Because my friend is a seamstress, she goes to the mall or to the dress shops differently than the rest of us who aren't seamstresses. First, it takes her a lot longer than a normal person to make her way through the store. She turns the dresses and jumpers and shirts inside out, sometimes sitting right on the floor to study how something is made. While the rest of us mere shoppers are looking at sizes and prices, my friend is looking closely at the inseams and stitching and "cuts on the bias." She wants to know how what she sees was made, how it was put together. . . . After a day at the mall, she goes home with a head full of new ideas for what she might make next on her trusty sewing machine.
Young writers in a library or bookstore are like the seamstress in the dress shop. They gather ideas from text to text about writing techniques. Helping inexperienced writers to write well means helping them attend to the craft of writing. By showing young writers how to attend carefully to another writer's story or poem, as the seamstress attends to a dress in the shop, writing teachers create craft apprenticeships between the published author and their students. They teach inexperienced writers to see how writing is done, opening up a huge warehouse of strategies for effective writing.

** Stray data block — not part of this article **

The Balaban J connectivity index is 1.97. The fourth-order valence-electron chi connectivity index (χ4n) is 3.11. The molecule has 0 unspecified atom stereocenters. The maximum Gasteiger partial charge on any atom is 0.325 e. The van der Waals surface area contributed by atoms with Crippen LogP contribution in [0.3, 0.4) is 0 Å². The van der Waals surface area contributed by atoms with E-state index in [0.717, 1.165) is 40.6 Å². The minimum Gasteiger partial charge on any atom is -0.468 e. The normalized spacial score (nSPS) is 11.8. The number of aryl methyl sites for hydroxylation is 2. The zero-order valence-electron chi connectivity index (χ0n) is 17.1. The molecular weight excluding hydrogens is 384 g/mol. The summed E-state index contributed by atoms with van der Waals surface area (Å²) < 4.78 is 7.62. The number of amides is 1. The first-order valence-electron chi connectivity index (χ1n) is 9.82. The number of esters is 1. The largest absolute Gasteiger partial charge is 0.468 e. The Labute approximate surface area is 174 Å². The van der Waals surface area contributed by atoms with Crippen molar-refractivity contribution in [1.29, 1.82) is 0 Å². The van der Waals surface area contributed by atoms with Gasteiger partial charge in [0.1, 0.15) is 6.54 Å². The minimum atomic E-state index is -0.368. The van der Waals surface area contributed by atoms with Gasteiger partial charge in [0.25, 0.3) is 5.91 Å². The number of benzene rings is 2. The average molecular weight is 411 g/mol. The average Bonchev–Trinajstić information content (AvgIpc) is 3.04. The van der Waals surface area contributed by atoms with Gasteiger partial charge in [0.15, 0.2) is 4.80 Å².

How does a writer learn to write from other writers? The learning can take the form of simple imitation; a young writer could do worse than to pick up the exact technique used by a favorite author. At best, though, learning to write from other writers is a sophisticated gathering, from many different texts, of both explicit and inexplicit technical knowledge about the craft of writing.
Your role is to help young people see themselves as writers and find appropriate professional mentors. You need to be able to say to that young writer, "Pick up that book by Eloise Greenfield. Let's look at the strategies that she used as a writer and learn to use some of those strategies ourselves."